With the government all set to ban single-use plastics on the occasion of the 150th birth anniversary of Mahatma Gandhi on October 2, plastic manufacturers are looking to produce alternative materials at an affordable price. Since glass or any other material may work out to be costly, the industry is looking to produce packaging materials made of polymer with high viscosity to make them recyclable. For milk packaging, the industry is mulling to manufacture pouches and bags made from polyester filament yarn (PFY) which could be used 45-50 times and are also recyclable. Consumers would be able to send these pouches back to milk suppliers, resulting in savings in the cost of packaging. “Switching to alternative packaging materials, such as glass and tetra pack, would add to the cost of packaging, handling, and transportation (as glass is heavier than plastic). Neither is it user-friendly nor cost-effective. Thus, until the industry comes out with an alternative solution of packaging, the ban should be pushed by at least three months. Also, the ban should be implemented in a phased manner,” said a senior industry official. Meanwhile, the industry is awaiting a definition for “single-use” plastic, even as the proposed date of the ban is fast approaching. Currently, the single-use plastic is defined as the one made of polyvinyl chloride (PVC) and polyethylene like carry bags, which are not recyclable and biodegradable. The government had fixed a thickness criterion of 50 microns when the use of plastic carry bags was banned a couple of years ago. “Bags or pouches made of PFY should be encouraged with an exemption from the goods and services tax (GST),” said the official. Meanwhile, R S Sodhi, managing director of Gujarat Co-operative Milk Marketing Federation (GCMMF), India’s largest milk-producing co-operative that produces Amul brand dairy products, said: “Milk packaging does not fall in the category of ‘single-use’ plastic as milk pouches are recyclable. Our milk pouches are 100 per cent virgin LDPE (low-density polyethylene) monolayer ones.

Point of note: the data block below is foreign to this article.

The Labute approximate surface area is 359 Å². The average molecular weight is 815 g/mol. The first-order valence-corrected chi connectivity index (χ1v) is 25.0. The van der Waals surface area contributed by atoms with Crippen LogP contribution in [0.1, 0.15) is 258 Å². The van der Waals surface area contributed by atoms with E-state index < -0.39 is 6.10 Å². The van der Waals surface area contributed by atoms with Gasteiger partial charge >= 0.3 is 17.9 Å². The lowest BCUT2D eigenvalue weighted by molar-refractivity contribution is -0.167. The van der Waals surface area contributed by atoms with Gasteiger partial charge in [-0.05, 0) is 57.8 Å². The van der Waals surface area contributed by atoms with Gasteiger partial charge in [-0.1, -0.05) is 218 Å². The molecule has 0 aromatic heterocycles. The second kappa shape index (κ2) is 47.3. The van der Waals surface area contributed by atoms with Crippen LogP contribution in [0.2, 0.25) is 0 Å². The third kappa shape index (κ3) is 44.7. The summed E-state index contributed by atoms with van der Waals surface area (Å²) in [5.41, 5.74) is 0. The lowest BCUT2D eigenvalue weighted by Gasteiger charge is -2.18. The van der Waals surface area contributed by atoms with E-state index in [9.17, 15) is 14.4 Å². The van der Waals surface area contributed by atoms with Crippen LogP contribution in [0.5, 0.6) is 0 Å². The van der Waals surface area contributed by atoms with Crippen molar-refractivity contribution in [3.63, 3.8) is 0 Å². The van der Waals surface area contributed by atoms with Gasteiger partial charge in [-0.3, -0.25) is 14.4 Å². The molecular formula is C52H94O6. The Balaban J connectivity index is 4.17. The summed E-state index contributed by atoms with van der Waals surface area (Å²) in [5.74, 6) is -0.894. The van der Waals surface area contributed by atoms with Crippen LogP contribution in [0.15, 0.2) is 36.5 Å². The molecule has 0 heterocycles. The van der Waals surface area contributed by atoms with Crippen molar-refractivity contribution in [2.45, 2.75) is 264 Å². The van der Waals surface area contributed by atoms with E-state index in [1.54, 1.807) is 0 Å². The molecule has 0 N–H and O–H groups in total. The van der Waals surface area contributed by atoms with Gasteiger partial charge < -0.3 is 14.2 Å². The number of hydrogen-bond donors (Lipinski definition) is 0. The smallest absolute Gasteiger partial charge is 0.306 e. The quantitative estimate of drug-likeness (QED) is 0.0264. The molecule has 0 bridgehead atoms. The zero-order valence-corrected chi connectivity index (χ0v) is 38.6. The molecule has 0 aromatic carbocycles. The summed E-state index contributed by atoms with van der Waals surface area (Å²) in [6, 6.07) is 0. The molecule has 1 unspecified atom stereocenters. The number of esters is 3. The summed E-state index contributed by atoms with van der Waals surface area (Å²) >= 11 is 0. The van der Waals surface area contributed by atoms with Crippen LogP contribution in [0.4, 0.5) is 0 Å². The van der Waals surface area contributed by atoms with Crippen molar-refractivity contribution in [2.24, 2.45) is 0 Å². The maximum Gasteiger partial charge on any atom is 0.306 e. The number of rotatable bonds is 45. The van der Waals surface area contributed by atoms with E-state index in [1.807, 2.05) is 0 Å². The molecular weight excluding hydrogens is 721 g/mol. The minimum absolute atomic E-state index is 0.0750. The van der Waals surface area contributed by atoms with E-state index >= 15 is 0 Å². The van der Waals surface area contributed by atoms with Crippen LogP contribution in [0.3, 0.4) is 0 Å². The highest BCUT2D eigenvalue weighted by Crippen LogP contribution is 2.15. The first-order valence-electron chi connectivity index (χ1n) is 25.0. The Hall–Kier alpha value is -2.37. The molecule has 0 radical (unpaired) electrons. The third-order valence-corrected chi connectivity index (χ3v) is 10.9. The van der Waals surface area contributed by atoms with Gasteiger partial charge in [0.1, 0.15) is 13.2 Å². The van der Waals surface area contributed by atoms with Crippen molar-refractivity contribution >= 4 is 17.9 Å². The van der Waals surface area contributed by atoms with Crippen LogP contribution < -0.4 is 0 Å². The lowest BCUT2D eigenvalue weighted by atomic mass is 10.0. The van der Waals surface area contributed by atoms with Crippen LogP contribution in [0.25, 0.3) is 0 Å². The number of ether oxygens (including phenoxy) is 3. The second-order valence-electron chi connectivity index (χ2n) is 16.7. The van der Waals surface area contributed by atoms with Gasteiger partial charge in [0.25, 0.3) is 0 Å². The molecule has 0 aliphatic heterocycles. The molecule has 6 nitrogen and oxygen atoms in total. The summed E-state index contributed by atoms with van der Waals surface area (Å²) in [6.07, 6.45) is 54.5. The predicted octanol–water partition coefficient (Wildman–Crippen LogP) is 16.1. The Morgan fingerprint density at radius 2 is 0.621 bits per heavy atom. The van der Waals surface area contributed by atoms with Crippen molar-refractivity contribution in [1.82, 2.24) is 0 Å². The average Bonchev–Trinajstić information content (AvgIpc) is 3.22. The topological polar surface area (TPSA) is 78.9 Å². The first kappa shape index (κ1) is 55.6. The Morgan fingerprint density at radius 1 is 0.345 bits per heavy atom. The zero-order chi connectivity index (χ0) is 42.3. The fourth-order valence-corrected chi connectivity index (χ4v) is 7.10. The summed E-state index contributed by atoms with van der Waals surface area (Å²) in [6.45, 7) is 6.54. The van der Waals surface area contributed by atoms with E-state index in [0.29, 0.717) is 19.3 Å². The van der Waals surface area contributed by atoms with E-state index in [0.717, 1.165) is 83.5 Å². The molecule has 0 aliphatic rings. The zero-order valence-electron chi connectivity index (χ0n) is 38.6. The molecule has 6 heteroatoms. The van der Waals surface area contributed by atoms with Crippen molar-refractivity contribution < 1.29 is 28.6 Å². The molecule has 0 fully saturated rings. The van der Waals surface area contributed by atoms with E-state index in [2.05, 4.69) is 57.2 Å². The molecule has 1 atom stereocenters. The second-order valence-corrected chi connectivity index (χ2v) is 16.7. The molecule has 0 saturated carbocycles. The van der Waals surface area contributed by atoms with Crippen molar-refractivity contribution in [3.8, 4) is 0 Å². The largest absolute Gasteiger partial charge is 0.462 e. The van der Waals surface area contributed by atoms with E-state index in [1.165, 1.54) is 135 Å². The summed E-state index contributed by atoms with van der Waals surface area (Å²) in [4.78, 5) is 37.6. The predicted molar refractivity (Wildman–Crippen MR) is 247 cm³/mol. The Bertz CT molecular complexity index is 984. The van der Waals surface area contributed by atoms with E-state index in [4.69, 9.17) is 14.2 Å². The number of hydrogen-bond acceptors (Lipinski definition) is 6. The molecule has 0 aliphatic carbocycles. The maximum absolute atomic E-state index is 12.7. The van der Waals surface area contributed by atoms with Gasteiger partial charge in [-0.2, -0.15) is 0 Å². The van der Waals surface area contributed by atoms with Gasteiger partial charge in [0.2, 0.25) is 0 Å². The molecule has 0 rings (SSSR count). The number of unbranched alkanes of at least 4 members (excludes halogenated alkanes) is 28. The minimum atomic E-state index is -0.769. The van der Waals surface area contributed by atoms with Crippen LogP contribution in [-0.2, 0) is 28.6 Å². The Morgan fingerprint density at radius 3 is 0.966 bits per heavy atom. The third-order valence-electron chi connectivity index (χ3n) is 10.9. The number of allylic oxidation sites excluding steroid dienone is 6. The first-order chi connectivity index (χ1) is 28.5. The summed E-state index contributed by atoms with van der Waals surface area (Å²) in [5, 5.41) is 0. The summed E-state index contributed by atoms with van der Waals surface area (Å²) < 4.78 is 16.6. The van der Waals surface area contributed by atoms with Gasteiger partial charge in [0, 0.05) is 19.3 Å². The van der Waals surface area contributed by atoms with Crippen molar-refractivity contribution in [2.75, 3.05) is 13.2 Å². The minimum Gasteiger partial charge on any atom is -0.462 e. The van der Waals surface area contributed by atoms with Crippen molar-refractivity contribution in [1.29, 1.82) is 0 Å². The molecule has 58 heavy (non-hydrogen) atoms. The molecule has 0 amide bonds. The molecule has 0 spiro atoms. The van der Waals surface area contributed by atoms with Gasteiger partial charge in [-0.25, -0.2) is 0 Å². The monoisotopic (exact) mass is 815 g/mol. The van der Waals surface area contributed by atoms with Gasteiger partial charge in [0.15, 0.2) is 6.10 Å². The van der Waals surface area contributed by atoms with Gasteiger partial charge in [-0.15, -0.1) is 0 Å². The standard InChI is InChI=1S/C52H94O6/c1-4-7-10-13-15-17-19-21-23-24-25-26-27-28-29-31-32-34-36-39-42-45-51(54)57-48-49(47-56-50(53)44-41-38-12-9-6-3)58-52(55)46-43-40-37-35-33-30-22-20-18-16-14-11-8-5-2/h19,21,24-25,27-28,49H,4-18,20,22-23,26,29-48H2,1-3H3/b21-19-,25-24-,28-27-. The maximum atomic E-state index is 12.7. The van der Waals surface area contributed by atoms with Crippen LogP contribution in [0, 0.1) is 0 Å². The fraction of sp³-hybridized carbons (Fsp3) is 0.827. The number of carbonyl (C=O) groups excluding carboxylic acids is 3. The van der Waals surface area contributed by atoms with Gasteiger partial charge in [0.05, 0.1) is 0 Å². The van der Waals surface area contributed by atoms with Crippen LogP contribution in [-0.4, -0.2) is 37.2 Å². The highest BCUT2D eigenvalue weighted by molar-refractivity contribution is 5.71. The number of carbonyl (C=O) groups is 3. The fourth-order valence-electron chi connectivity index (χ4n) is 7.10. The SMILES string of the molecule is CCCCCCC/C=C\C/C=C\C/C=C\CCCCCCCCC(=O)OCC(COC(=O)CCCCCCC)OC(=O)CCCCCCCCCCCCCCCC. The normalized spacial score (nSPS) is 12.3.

By recycling milk pouches, the industry manufactures pipes and tarpaulin. You will never see even a single milk pouch is thrown into the dustbin. In fact, we have made an arrangement to recycle 100 per cent plastic pouches.”But, the industry has urged the government to give at least for three months for switching to alternative means of packaging, especially essential commodities. Some alternatives are suggested as tetra packs and hotfill polyethylene terephthalate (PET) bottles with removable lids. In the United States, hotfill milk and juices are packed in 100 per cent PET bottles, which can be recycled to make polyester fibre and other items, including bottles. “We have to adopt packaging materials being used in the US and other developed countries to avoid single-use plastics. For milk packaging in PET bottles, higher viscosity can be fixed for multi-recycling capacity. This is also least expensive material after the ban on single-use plastics,” said an industry expert. Unfortunately, another alternative i.e. tetra pack is not environment-friendly. For manufacturing tetra pack bottles, trees need to be cut. “Thousands of small and medium enterprise (SME) plants currently manufacturing ‘single-use’ plastics will be shut down and would render thousands of people jobless. While India’s plastic exports would not be impacted, domestic industry would certainly be hit temporarily,” said Sribash Dasmohapatra, executive director, Plastic Export Promotion Council (Plexconcil).